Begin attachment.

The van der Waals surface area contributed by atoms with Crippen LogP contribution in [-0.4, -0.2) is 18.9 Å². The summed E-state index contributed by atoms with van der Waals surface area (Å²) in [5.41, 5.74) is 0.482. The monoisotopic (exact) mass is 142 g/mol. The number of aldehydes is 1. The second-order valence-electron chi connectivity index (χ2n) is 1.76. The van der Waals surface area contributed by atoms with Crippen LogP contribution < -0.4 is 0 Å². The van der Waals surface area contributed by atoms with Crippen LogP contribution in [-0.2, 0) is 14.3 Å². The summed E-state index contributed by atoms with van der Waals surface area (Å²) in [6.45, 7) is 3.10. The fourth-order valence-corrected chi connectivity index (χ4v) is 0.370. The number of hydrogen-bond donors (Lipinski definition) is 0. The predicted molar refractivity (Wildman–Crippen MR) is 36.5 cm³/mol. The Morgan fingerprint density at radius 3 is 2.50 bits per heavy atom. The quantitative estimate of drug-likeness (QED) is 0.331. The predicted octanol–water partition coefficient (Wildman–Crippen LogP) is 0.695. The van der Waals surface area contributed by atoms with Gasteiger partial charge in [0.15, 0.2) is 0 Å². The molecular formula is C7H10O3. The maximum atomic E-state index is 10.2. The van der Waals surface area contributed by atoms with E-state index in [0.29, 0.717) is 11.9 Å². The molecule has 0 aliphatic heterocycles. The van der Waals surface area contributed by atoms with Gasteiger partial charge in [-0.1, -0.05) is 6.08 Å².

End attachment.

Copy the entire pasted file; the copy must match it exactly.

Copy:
The van der Waals surface area contributed by atoms with Crippen LogP contribution in [-0.4, -0.2) is 18.9 Å². The summed E-state index contributed by atoms with van der Waals surface area (Å²) in [5.41, 5.74) is 0.482. The monoisotopic (exact) mass is 142 g/mol. The number of aldehydes is 1. The second-order valence-electron chi connectivity index (χ2n) is 1.76. The van der Waals surface area contributed by atoms with Crippen LogP contribution < -0.4 is 0 Å². The van der Waals surface area contributed by atoms with Crippen LogP contribution in [-0.2, 0) is 14.3 Å². The summed E-state index contributed by atoms with van der Waals surface area (Å²) in [6.45, 7) is 3.10. The fourth-order valence-corrected chi connectivity index (χ4v) is 0.370. The number of hydrogen-bond donors (Lipinski definition) is 0. The predicted molar refractivity (Wildman–Crippen MR) is 36.5 cm³/mol. The Morgan fingerprint density at radius 3 is 2.50 bits per heavy atom. The quantitative estimate of drug-likeness (QED) is 0.331. The predicted octanol–water partition coefficient (Wildman–Crippen LogP) is 0.695. The van der Waals surface area contributed by atoms with Gasteiger partial charge in [0.15, 0.2) is 0 Å². The molecular formula is C7H10O3. The maximum atomic E-state index is 10.2. The van der Waals surface area contributed by atoms with E-state index in [0.29, 0.717) is 11.9 Å². The molecule has 0 aliphatic heterocycles. The van der Waals surface area contributed by atoms with Gasteiger partial charge in [-0.1, -0.05) is 6.08 Å².